My translation…

    “The Swedish Government has criticized the planned Baltic sea pipeline Nord Stream, a German-Russian undertaking, and can provide reasons why. Nord Stream’s Chairman Gerhard Schroder is not amused: Behind the environmental concerns are deeply buried Scandinavian fears. “
    Dilligner Hutte company website. Pipeline material
    Sapere Aude

  14. #74
    Council Member Ron Humphrey's Avatar
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    Question Excellents point's Fuch's

    Quote Originally Posted by Fuchs View Post
    Strange. Why should one need to "counter" the Russians?
    Cooperation should still be in the repertoire of foreign policy.

    The Russians/Gazprom do now EXACTLY what a rational economist in charge would do:
    1) Don't give your goods away to someone who didn't buy them.
    2) Don't sell your goods at a tiny fraction of their worth.
    Why indeed? Supply and demand right. And of course it's not unreasonable to expect them to work towards their own interests.



    Quote Originally Posted by Fuchs View Post
    The Eastern European non-NATO nations got natural gas for a half or less of the price charged on the Western Europeans. The Ukraine did not negotiate a new contract that satisfied the Russians in time, so they didn't get any deliveries any more. It needs no evil plan for this; rational economic behavior is enough explanation..
    True enough on the first part, not quite so sure about the latter

    Quote Originally Posted by Fuchs View Post
    It's understandable that Russia subsidizes close friends like Belarus, but there's no reason for subsidizing Ukraine, a nation that has a Russian minority that's a regional majority in some places and doesn't want to talk about this.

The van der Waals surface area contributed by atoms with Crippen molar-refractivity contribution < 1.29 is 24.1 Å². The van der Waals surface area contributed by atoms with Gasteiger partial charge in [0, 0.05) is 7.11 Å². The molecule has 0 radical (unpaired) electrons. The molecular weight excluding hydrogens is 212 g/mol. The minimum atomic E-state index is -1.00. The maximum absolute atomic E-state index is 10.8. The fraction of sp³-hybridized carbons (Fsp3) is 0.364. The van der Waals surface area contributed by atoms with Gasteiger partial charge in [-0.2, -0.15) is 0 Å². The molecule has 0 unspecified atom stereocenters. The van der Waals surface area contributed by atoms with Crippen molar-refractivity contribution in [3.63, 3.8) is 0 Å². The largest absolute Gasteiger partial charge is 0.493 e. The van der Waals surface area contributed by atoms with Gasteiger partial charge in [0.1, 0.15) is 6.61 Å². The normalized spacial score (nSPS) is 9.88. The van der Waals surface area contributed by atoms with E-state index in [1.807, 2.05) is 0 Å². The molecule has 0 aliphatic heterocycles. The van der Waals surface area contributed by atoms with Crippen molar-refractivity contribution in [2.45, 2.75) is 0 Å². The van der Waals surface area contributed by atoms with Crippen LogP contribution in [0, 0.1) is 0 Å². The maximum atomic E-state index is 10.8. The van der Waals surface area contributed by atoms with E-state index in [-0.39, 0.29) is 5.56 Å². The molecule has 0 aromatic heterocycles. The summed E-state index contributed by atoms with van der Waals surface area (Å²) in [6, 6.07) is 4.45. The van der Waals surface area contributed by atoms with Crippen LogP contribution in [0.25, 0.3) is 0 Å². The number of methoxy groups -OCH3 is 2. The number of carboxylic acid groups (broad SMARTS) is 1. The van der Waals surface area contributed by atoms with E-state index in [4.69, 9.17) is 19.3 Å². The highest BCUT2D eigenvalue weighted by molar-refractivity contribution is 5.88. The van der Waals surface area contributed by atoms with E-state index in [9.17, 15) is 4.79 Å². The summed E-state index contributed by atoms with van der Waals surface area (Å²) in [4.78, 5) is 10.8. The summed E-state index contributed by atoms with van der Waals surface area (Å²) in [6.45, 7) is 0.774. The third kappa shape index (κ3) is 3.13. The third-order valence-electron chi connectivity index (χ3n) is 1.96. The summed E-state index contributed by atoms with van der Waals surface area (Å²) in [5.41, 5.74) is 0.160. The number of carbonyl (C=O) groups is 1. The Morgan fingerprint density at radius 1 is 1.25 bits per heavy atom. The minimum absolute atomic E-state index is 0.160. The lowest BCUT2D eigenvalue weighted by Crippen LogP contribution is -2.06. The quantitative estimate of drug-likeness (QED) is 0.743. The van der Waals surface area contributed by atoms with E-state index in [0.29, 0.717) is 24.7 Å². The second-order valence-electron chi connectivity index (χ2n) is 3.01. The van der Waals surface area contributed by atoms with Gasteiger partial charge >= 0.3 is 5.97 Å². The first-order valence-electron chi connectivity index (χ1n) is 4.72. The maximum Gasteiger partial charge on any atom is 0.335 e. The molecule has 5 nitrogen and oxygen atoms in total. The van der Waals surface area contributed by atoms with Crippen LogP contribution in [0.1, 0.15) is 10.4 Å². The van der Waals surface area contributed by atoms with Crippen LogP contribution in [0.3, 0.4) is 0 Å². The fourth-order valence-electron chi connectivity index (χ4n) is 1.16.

The(first) article is about a small great power game; such things happen all the time in our world and our governments aren't exactly role models for fairness either..
    While supporting your friends while sticking it to those who aren't may very well fall in the categories of both rational and well within the realm of "normal" governmental behaviours; still not certain that the particular means in this case match any rational expectations for ends in that it seems to presume that an awful lot of folks are gonna go along with it simply because they have no other choice.

    If one considers Surferbeetle's posts above:

    OK, Russia has product and the ability to demand an "acceptable" payment for it. They are concerned that should certain countries through which said product would have to flow have disagreement with errr their particular mode of barter or some actions then said supply might be interrupted thereby by costing them more than they might want to pay, both in loss of monetary income as well as any larger actions which might be required in order to get the product flowing again.

    So thus the game begins, what to do what to do????